Puppet Choreography and Automated Marionettes
Sponsor: National Science Foundation
Duration: May. 2008 - Apr. 2012

Project description: Puppet choreography is a highly-developed language for controlling mechanically complex marionettes. It has evolved over centuries into a largely standardized form that allows puppeteers to address issues that arise as a result of the complex systems with which they are working. As such, the standardization of the choreography can be thought of as the puppeteers. response to complexity. The proposed work will focus on understanding how puppeteers address complex tasks in their choreographic descriptions of plays and using that understanding to solve questions of importance to computer science and engineering. These goals will be achieved by creating an automated puppet play, which will use insights about puppet choreography to implement embedded control of mechanically complex marionettes engaged in complex coordination tasks. In order to automate a puppet play, there are three key technical hurdles that must be addressed: real-time embedded motion control; strategically handling the complexity associated with coordination of high degree-of-freedom systems; and computer animation and simulation.

SRS: Abstraction-Based Motion Programs for Complex Mechanical Systems
Sponsor: National Science Foundation
Duration: Aug. 2008 - July 2011

Project description: This research project aims at the development of a systematic approach to abstraction-based motion control of complex, physical systems. In particular, it aims at understanding how high-level motion program languages can be made to form a basis for an effective software system for complex, interconnected mechanical systems. For this, novel research will be conducted along the following directions: (1) Motion Description Languages: We will discuss how to construct adequate motion description languages (MDLs) as well as propose a software engine for parsing and compiling such languages based on optimal control techniques. (2) Abstraction-Based Models of Interconnected Systems: A novel, graph-based representation of mechanical systems will be proposed that allows for a compact representation of mechanical systems for simulation and analysis, making it a key component of the proposed software engine. (3) Motion Primitives from Empirical Data: In order to ensure the expressiveness of the MDLs, it is of paramount importance that the motion primitives are sufficiently rich. As such, we propose a method for automatically obtaining such primitives from example data, e.g. generated by human operators.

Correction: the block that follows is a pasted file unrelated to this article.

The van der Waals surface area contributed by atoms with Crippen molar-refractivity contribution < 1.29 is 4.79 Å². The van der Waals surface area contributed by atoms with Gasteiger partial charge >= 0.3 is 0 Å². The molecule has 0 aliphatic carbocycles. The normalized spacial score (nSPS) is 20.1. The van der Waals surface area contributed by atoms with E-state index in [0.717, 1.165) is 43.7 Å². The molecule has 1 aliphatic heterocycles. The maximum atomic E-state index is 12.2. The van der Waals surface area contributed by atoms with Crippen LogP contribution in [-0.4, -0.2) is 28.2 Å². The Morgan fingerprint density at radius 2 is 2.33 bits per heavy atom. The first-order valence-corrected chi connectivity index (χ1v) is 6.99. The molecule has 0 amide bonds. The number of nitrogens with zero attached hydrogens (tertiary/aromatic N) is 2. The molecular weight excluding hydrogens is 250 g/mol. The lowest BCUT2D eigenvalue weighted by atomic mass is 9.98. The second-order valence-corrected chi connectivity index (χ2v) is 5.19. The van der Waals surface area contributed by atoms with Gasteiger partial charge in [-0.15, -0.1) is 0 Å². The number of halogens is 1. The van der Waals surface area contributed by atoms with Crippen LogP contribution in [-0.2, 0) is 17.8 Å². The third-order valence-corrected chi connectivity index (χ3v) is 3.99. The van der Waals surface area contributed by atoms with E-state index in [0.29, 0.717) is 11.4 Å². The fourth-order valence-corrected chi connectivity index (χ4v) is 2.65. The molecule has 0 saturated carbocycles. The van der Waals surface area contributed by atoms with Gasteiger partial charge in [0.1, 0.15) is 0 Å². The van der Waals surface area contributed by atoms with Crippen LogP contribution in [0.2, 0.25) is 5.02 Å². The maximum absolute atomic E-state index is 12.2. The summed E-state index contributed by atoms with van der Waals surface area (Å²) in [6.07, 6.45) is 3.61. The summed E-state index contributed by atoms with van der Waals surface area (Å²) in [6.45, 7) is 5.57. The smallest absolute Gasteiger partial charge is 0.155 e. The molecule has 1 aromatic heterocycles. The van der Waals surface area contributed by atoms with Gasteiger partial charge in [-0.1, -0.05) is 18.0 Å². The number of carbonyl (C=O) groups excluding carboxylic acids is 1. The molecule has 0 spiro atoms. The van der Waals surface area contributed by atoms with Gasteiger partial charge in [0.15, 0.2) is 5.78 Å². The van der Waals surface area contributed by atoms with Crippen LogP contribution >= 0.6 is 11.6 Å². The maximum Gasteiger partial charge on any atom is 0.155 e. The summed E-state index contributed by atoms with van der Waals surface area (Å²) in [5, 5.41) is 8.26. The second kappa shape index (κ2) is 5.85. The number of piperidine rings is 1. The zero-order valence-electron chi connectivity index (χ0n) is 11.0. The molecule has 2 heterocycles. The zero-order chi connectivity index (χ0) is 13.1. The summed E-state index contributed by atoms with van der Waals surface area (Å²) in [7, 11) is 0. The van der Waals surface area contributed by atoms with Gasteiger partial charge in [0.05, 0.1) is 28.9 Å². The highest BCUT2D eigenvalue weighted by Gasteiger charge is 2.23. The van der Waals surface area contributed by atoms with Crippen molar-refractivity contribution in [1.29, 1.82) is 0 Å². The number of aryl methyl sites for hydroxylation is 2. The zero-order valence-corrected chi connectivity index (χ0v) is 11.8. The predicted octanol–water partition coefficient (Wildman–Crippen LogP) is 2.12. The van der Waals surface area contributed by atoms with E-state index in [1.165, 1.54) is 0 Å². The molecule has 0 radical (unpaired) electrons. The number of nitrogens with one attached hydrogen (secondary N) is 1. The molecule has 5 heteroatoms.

ZORRO: The Robotic Fencing System
Sponsor: Robotics and Intelligent Machines at Georgia Tech
Duration: Aug. 2009 - June 2010

Project description: In order to be able to deploy truly safe service and flexible automation robots, robots must be able to interact with humans in effective and meaningful ways. This includes the presence of positive interactions (solving collaborative tasks) and the absence of negative interactions (avoiding human-robot collisions). We propose to examine both of these aspects under a single umbrella, namely human-robot fencing. Although this might sound a bit unusual, it is an application that presents clear challenges for dynamic interactions between robots and humans: (1) Prediction of human intentions and (2) Real-time robot response. These goals will be accomplished with online estimation and hybrid control.

Reconfigurable Sensor Networks for Fault-Tolerant In-Situ Sampling
Sponsor: NASA
Duration: Sep. 2006 - Aug. 2009

Project description: The goal of this project is to develop and validate the core technologies needed to enable reconfigurable sensor networks for fault-tolerant in-situ sampling for Earth science applications. The key technologies, which build on prior work done by the proposers, focus on science-driven sensor network diagnosis and topological reconfiguration of sensor networks. Control of reconfigurable sensor networks is fundamentally a difficult problem in which the system must balance issues of power usage, communication versus control, the effectiveness of adapting to the environment as well as to changing science requirements. These issues generally arise due to the limited perception, precision, and range constraints on communication channels that comprise the network. Diagnosis involves identifying and communicating necessary changes in network topology required to achieve science goals and compensate for sensor failure or communication dropouts. Reconfiguration involves physically reconfiguring the network topology based on input from the diagnostic process, in effect establishing a self-adapting sensor network. The novelty of our approach is on the focus of a decentralized versus centralized method of control in which interactions between sensor nodes are modeled topographically and manipulated locally to produce desired global behavior. These technologies will be integrated and demonstrated using a network of mobile sensors applied to a representative Earth science investigation.

CSR-EHS: Optimal, Multi-Modal Control of Complex Systems
Sponsor: National Science Foundation
Duration: Aug. 2005 - Aug. 2009